The Art of Branding

In early 2016 I had the chance to attend the Creative Marketing Conference (CMC) hosted by the John Molson Marketing Association (JMMA). The conference included speakers, workshops, a unique case competition and unlimited networking opportunities that all came together to make this a first class gathering of creative marketing minds. Among the numerous points I absorbed from this event, one topic in particular stood out to me. This topic was “branding” and the specific aura or essence that gets created by successful brands. The power of brands fascinates me and that is why I was moved to write a piece on creative branding but more specifically, what I learned that day from Gerard Cleal (Art Director for ALDO Group International and ALDO Product Services) and my own take on the subject.

A brand can be broken down into 5 essential branches, each with consideration to the company’s goals, mission, vision and reasons for being. When all of these branches work together to connect consumers to the company, the brand has the means to be successful. Let’s take a look at what makes up that brand.


A brand promise is important, because it connects your purpose, your positioning, your strategy and your people. A brand promise can be manifested and expressed or it can be subtle and underlies everything the company does. This promise has to have meaning and should be measurable.

Criteria of a brand promise

  • It must convey a compelling benefit
  • It must be authentic & credible
  • It must be kept, every time

Examples of a brand promise (simply put)

Explicit Promise

Walmart: “Save money. Live better.” – everyday low prices for the everyday consumer

Implicit Promise

Coca-Cola: “To inspire moments of optimism and uplift.”

*note: a slogan is not necessarily the brand promise, but is often reflective of it


Brand perceptions are not owned by companies, but rather by the consumers. The stories, relationships and offerings are ultimately what gets talked about when it comes to a brand. Those conversations are the embodiment of brand perceptions. With the emergence of social media and other innovative tools, companies can and should measure these perceptions as much as possible and help steer the brand to desired perceptions based on the information. Companies need to get to know their customers as if they were on a personal basis and only then can brands start to influence perceptions and build messages surrounding them. How customers perceive your brand can either make it or break it.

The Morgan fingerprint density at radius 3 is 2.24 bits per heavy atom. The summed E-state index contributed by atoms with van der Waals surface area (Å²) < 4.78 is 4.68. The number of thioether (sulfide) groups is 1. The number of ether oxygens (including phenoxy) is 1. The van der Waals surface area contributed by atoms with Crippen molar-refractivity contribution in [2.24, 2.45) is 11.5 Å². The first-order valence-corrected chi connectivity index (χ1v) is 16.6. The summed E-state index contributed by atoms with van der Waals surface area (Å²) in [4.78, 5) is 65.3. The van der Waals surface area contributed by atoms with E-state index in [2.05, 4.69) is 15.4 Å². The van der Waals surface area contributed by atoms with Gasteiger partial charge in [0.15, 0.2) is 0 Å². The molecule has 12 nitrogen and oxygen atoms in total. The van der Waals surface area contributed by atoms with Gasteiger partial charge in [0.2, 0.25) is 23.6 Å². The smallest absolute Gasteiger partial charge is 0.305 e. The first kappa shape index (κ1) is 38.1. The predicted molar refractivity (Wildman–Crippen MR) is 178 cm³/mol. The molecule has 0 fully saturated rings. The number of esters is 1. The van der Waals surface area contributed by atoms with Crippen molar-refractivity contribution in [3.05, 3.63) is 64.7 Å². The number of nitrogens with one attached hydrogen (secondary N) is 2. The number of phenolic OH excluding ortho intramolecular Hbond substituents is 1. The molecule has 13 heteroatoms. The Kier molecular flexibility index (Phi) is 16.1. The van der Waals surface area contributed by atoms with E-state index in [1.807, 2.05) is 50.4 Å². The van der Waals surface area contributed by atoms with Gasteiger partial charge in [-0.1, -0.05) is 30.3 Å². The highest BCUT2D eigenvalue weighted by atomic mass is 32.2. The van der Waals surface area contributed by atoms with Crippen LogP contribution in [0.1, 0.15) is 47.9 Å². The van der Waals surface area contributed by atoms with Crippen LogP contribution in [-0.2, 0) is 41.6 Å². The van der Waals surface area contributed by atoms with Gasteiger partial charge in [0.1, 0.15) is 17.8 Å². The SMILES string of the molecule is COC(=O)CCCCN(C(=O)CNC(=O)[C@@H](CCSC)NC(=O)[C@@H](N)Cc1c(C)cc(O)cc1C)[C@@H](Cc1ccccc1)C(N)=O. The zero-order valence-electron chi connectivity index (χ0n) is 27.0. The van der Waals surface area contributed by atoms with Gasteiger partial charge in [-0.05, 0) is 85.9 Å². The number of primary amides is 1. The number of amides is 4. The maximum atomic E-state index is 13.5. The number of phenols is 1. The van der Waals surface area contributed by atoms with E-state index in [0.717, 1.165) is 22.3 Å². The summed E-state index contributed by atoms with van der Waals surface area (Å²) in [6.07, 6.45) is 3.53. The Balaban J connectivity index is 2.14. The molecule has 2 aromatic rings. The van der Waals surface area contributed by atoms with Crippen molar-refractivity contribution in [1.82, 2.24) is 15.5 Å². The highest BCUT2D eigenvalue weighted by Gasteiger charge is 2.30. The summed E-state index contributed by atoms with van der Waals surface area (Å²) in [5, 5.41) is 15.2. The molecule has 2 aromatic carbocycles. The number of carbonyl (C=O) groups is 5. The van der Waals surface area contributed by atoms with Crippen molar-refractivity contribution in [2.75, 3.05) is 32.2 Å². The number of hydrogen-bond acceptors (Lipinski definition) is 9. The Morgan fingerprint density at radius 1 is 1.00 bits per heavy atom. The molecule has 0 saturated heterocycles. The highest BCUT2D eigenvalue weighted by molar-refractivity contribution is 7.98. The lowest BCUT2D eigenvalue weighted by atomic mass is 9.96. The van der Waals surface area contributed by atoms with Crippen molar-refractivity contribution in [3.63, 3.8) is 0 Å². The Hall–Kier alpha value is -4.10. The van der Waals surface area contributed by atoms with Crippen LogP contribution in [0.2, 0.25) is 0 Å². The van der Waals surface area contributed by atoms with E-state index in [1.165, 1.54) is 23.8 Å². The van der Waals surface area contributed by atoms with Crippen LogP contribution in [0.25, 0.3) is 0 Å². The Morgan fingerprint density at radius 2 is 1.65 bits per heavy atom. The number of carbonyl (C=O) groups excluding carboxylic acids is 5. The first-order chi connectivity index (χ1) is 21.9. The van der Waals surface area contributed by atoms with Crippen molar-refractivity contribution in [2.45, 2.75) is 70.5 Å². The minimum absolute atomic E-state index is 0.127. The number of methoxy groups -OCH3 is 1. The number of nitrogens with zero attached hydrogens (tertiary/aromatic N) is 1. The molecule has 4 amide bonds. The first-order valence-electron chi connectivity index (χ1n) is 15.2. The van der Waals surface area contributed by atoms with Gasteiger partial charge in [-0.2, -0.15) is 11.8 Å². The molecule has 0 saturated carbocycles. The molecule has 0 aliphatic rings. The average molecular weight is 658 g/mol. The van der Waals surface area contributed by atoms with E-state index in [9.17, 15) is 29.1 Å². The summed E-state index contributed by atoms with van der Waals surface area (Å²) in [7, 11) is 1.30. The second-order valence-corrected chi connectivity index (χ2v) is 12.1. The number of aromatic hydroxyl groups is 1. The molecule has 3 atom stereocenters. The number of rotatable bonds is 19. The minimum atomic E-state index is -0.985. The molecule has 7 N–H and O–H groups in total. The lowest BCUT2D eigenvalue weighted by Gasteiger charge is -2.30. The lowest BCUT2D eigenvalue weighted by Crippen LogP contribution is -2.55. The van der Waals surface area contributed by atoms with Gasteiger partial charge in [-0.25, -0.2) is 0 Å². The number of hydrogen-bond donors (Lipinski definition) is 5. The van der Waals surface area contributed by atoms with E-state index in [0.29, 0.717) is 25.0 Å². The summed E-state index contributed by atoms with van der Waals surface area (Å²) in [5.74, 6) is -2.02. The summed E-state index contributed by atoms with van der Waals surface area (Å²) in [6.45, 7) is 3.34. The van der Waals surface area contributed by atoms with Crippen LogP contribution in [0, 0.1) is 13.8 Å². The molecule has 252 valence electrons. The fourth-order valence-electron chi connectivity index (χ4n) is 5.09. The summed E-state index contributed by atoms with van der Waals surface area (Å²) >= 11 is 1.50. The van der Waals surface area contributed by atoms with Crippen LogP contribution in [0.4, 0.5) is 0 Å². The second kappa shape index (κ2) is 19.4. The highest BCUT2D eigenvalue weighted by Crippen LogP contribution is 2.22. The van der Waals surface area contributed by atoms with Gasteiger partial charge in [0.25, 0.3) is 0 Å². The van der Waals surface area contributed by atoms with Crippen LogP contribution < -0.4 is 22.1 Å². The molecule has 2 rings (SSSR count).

A brand personality literally eludes to the level of relatability your brand has with people. Humanizing your brand can help it become more relatable and give your brand certain positive characteristics that can push it to the next level. You build your brand personality by communicating with customers from in store experiences to online social conversations and every interaction in between. Your personality is built over time with consistency and dedication to what your company is all about.


After you have continuously built up the brand, the next step is getting the customer to your store or interacting with the service or product you are offering. Customers come to this stage with certain expectations and if they are not met or exceeded then your branding has either failed or missed the mark. It is crucial that every experience point from visiting a webpage to interacting with customer service is optimized to deliver on the aspects of the brand that we touched on earlier. Make sure to conduct as many self-audits as possible to ensure that you are delivering on your promise and satisfying every customer. These expectations are not a one-time thing, they need to be met or exceeded every single time for every single customer. That should be the company’s goal.


Brand expression explores two aspects. One being how people interact and relate with the brand as a form of their personal expression. This is easily seen in the fashion industry but can be applied throughout commerce. If I design shirts with animals on it, people who want to express a part of them can choose to wear my shirts with their favorite animal on it. When it comes to brands it is more of a statement. These statements can represent personal beliefs, statuses, positions and much more. The second aspect is how brands communicate a certain identity through brand experiences that people want to associate with. Brands express who they are, and put themselves out there to be either accepted or rejected by the market. Focusing on these 5 branches and doing them right is what influences acceptance.



2016, L. F. (2016). Elements of a Successful Brand 4: Brand Promise | Hinge Marketing. Retrieved December 08, 2016, from





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